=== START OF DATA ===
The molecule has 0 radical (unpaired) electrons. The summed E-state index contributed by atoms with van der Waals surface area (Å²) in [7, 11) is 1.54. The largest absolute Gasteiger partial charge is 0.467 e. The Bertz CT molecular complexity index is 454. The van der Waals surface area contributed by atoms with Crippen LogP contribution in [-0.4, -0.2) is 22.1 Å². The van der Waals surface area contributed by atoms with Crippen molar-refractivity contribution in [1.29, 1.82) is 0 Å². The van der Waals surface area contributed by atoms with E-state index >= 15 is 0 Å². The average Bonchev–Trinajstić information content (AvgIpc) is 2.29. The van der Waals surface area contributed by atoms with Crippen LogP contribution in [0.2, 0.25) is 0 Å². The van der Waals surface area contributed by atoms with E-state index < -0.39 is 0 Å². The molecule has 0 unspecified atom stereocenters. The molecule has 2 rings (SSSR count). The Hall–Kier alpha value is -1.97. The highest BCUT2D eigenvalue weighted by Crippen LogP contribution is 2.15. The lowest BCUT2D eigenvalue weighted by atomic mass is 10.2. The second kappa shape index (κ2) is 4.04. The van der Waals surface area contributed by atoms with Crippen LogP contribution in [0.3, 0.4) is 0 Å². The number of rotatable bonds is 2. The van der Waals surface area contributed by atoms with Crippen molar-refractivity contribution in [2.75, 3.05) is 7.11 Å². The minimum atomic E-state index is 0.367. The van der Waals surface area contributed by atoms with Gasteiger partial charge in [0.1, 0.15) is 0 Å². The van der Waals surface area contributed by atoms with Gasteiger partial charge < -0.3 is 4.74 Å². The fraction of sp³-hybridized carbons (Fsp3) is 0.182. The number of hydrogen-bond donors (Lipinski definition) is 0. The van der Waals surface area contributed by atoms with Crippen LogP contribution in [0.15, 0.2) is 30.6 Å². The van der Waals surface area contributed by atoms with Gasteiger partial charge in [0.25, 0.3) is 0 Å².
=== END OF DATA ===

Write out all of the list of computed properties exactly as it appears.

The molecule has 0 radical (unpaired) electrons. The summed E-state index contributed by atoms with van der Waals surface area (Å²) in [7, 11) is 1.54. The largest absolute Gasteiger partial charge is 0.467 e. The Bertz CT molecular complexity index is 454. The van der Waals surface area contributed by atoms with Crippen LogP contribution in [-0.4, -0.2) is 22.1 Å². The van der Waals surface area contributed by atoms with Crippen molar-refractivity contribution in [1.29, 1.82) is 0 Å². The van der Waals surface area contributed by atoms with E-state index >= 15 is 0 Å². The average Bonchev–Trinajstić information content (AvgIpc) is 2.29. The van der Waals surface area contributed by atoms with Crippen LogP contribution in [0.2, 0.25) is 0 Å². The van der Waals surface area contributed by atoms with E-state index < -0.39 is 0 Å². The molecule has 0 unspecified atom stereocenters. The molecule has 2 rings (SSSR count). The Hall–Kier alpha value is -1.97. The highest BCUT2D eigenvalue weighted by Crippen LogP contribution is 2.15. The lowest BCUT2D eigenvalue weighted by atomic mass is 10.2. The second kappa shape index (κ2) is 4.04. The van der Waals surface area contributed by atoms with Crippen LogP contribution in [0.3, 0.4) is 0 Å². The number of rotatable bonds is 2. The van der Waals surface area contributed by atoms with Crippen molar-refractivity contribution in [2.75, 3.05) is 7.11 Å². The minimum atomic E-state index is 0.367. The van der Waals surface area contributed by atoms with Gasteiger partial charge in [0.1, 0.15) is 0 Å². The van der Waals surface area contributed by atoms with Gasteiger partial charge < -0.3 is 4.74 Å². The fraction of sp³-hybridized carbons (Fsp3) is 0.182. The number of hydrogen-bond donors (Lipinski definition) is 0. The van der Waals surface area contributed by atoms with Crippen LogP contribution in [0.15, 0.2) is 30.6 Å². The van der Waals surface area contributed by atoms with Gasteiger partial charge in [0.25, 0.3) is 0 Å².